Canaletto's work set to go on display in Bath as paintings prove crucial to climate change research
- Credit: Mark Ivkovic
A new exhibition showcasing the works of Venetian artist Giovanni Antonio Canal, dubbed Canaletto, is set to open in Bath.
To begin when Covid restrictions permit, Canaletto: Painting Venice will run at the city’s Holburne Museum until September 5.
As Claudia Pritchard reports, such was Canaletto's importance to our understanding and appreciation of the historic Italian city that his work is now helping assess its vulnerability to climate change.
Think of the Venetian artist Giovanni Antonio Canal, dubbed Canaletto, and glorious vistas of La Serenissima come to mind – the imposing Doge’s Palace and exotic St Mark’s Basilica fronting on to a grand and spacious square; graceful and boastful palaces, water lapping at their steps; the Rialto Bridge, rendezvous for Shylock, Antonio, and the rest of the world; even the stately London scenes from the painter’s 10 years in the capital. But few minds would conjure up, first and foremost, throngs of tiny, yellow-skinned characters.
So detailed are the paintings of Canaletto (1697-1768) – and as treasures of the English stately home so often hung further away than the eye can see – that he is pigeon-holed as a painter of cityscapes.
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But, trained as a painter of theatre sets, he had a gift for personal observation and fly-on-the-wall drama, as demonstrated in a new exhibition opening soon in Bath, Canaletto: Painting Venice.
The loan to the Holburne Museum of a whole series of paintings, one of the largest private collections of Canaletto in the world, brings with it the chance to view 23 scenes of Venice in a new light.
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All the paintings date from between 1731 and the end of that decade. In their home across the centuries at Woburn Abbey in Bedfordshire they have been displayed in the dining room in clusters or stacks of three.
Now, during renovations at the family seat of the Dukes of Bedford, the loaned collection can be viewed at eye level, revealing unexpected animation and vignettes in the broad sweeping scenes. And it is this close examination that reveals the artist’s penchant for golden skin, literally reflecting the exceptional light of a wealthy city built on water.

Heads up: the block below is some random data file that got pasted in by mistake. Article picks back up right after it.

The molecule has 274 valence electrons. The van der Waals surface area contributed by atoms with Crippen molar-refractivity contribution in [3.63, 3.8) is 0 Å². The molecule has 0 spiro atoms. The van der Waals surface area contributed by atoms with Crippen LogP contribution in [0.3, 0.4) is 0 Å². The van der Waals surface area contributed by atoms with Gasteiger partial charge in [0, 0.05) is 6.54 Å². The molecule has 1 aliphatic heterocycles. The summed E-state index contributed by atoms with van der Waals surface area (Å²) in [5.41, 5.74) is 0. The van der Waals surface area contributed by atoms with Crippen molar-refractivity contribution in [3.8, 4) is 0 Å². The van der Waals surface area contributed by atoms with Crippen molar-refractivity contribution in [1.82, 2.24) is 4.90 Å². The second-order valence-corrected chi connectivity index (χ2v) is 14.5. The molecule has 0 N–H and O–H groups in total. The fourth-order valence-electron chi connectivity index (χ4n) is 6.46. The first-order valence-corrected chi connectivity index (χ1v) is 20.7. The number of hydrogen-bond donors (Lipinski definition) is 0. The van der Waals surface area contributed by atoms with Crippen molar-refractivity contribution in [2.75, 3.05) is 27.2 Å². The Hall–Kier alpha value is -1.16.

In the Scuola di San Rocca, a woman pretends to be hanging out the washing on one of the precarious and ingenious little roof terraces that perch atop closely packed dwellings, providing a little space to escape the throng – and the pong.
But in reality, this housework on the altana – roof terrace – is cover for some rewarding spying on neighbours and passers-by. In a view along the Grand Canal, all eyes are on the imposing Palazzo Balbi with its twin pinnacles.
But hard at work on a more modest building to the right of the picture are builders engaged in the vertiginous and backbreaking work of re-roofing, five precarious storeys above a watery fall.
Canaletto is perhaps at his most engaging when he homes in on crafts and trades, on artisans and water-borne merchants from many lands, their exotic headwear clue to the length of their journeys to this trading hub.
So successful was he at creating a vision of Venice, that today his pictures can look predictable. But it was his very ingenuity in constructing an edited and re-ordered distillation of the sometimes-awkward city that defined its tourist images ever after. Venice made Canaletto; but Canaletto created brand Venice.
The original tourists were the young men who, from the middle of the 17th century until the advent of mass tourism in the 19th century, were despatched through the mainland of Europe on the Grand Tour, with their moral guardian and tutor.